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How To Build A Vertical Garden

How To Build A Vertical Garden

If you’re one of the many Australians that reside in an apartment, it can be difficult to craft a green space. Thankfully, a vertical garden offers a solution. 

Once upon a time, the “Great Australian Dream” was owning a three bedroom home on a quarter acre block, generally in the suburbs outside of the nation’s capital cities. However, times have certainly changed, and it’s no secret that the size of our properties have shrunk. While making the most of living in a smaller than average space isn’t exactly new, block sizes are becoming smaller thanks to a lack of land availability combined with housing demand. 

As such, residing in an apartment, unit or flat is becoming increasingly common for many Australians, particularly for those who call the major cities home. As one in ten of our nation’s residents now identify as having no access to a backyard, introducing a green space to these types of structures requires thinking outside of the box. Thankfully, the option of a vertical garden presents a way to have the best of both worlds. 

A Beginner’s Guide To Creating A Vertical Garden 

The concept of a vertical garden is linked to the philosophy of “if you can’t go out, go up”. Even if you have enough space for more traditional pots, plants or flower beds, vertical gardens are a great solution if your lifestyle demands a low maintenance green space. Apart from the usual watering and feeding requirements, a vertical garden often takes care of itself once established. 

For those looking to jump on this gardening trend bandwagon, the good news is that vertical gardens come in a wide variety of shapes and sizes. The very term itself can cover just about any upright plant arrangement, so if you’re looking to make one yourself, there’s plenty of options to choose from. 

Living Wall – Living walls are one of the hottest gardening trends to emerge in recent years, increasingly making their way into not only residential gardens but also into commercial buildings. Living walls are vertical gardens, where plants are rooted into a structure that is attached to a wall. To create a lush space full of foliage, consider plants like ferns which are all too happy to grow in such conditions. 

Vine Vibes – From banksia rose to bougainvillea, climbing plants sure are a versatile lot and can be an option for a smaller balcony or outdoor space. Often grown for their flowers, foliage, scent or even fruit, they can be used to form screen walls and fences, provide shelter from the sun and most of all they add interest and height to your vertical garden. 

How To Build A Vertical Garden3

Wire Grid System– Securing a wire mesh grid to a surface is one of the most flexible choices when it comes to making a vertical garden, as it allows homeowners to hang individual pots or planters and expand the size of their green space if or when they desire to do so. It also makes caring for individual plants much easier, as each pot can be removed for maintenance.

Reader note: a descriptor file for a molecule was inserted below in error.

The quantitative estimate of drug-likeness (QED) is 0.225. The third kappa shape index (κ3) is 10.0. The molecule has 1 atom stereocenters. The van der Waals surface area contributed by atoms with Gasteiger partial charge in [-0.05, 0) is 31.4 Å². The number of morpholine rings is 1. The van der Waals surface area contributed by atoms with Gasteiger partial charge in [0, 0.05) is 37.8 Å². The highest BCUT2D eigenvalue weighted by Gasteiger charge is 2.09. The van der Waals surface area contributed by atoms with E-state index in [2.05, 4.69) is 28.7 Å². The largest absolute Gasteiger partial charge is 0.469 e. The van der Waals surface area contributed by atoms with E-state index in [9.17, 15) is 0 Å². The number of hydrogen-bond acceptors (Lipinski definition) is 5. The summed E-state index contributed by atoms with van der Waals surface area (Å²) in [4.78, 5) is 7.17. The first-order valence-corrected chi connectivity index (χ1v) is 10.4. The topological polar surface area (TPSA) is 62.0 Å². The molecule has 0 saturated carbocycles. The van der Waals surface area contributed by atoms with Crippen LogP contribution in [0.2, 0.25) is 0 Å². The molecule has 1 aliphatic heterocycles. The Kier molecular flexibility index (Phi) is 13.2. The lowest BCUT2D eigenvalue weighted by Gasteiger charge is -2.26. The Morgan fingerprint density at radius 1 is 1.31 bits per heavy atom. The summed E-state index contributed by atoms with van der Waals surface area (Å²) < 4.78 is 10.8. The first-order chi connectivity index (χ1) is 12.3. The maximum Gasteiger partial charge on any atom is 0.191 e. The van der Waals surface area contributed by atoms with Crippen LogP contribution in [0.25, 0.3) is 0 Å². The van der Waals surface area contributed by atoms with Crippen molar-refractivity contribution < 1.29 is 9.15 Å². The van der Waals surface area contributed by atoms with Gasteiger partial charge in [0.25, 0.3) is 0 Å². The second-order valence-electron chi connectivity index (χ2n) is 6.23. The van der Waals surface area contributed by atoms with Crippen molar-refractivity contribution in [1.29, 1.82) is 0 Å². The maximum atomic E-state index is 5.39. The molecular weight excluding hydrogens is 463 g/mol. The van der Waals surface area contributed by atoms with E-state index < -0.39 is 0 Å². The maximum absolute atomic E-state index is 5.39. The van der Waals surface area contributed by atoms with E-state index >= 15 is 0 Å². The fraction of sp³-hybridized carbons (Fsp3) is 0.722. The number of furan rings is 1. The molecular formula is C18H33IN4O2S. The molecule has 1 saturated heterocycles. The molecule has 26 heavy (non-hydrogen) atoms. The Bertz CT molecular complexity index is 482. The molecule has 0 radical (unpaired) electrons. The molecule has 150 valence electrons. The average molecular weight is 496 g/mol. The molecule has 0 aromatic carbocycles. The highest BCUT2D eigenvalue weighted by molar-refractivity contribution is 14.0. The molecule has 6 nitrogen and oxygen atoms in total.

Pocket Planters – Pocket planters provide an easy, affordable way to create your own living wall of plants, and their soft, pouch-type containers are ideal for shallow root varieties such as herbs, onions and succulents. Avoid “bushy” veggies like strawberries and lettuce, as these prefer larger rigid containers to thrive. 

DIY Galore – While there are plenty of portable vertical garden systems available at your nearest hardware store, growing upright plants also provides the opportunity to get your hands dirty with an easy DIY project. Crafting an old ballet box into a vertical garden can be a great project without breaking the bank, or even use old picture frames instead. 

Ultimately, the more you’re able to encourage a self-sufficient and sustainable ecosystem in your vertical garden, the happier your new plants and seedlings will be. However, sometimes your flora friends may need a little extra help in fending off unwanted invaders, but that doesn’t mean resorting to pesticides that may have negative consequences on the health of your soil, plants, and even local wildlife – so what’s the alternative?

Embrace The Safer Way To Spray  

Spending time outside and in the garden is not only good for our overall well being, but it’s also an easy way to start educating yourself on the importance of sustainability. 

If you’re noticing foreign invaders popping up in your garden, a naturally produced weed killer like Bioweed is a safe way to keep them under control. As a non-residual solution, it will break down into the soil in as little as 72 hours and can combat over 200 invasive weed species, making it safe for you, your family, your pets, and your local native wildlife to navigate. 

Bioweed is the brainchild of well established agricultural leader Greenpro, and is backed by over twenty years of research and development. Owned and manufactured in Australia, the primary ingredient of Bioweed is actually sustainably sourced pine oil, and is even approved by NASAA, ACO and APVMA for use around organic farms and food production.

If you’re on the hunt for a natural weed killer, more organic gardening solutions, or simply want to know more about eliminating weeds safely, check out other tips and tricks in our online advice forum, or contact us for any further queries.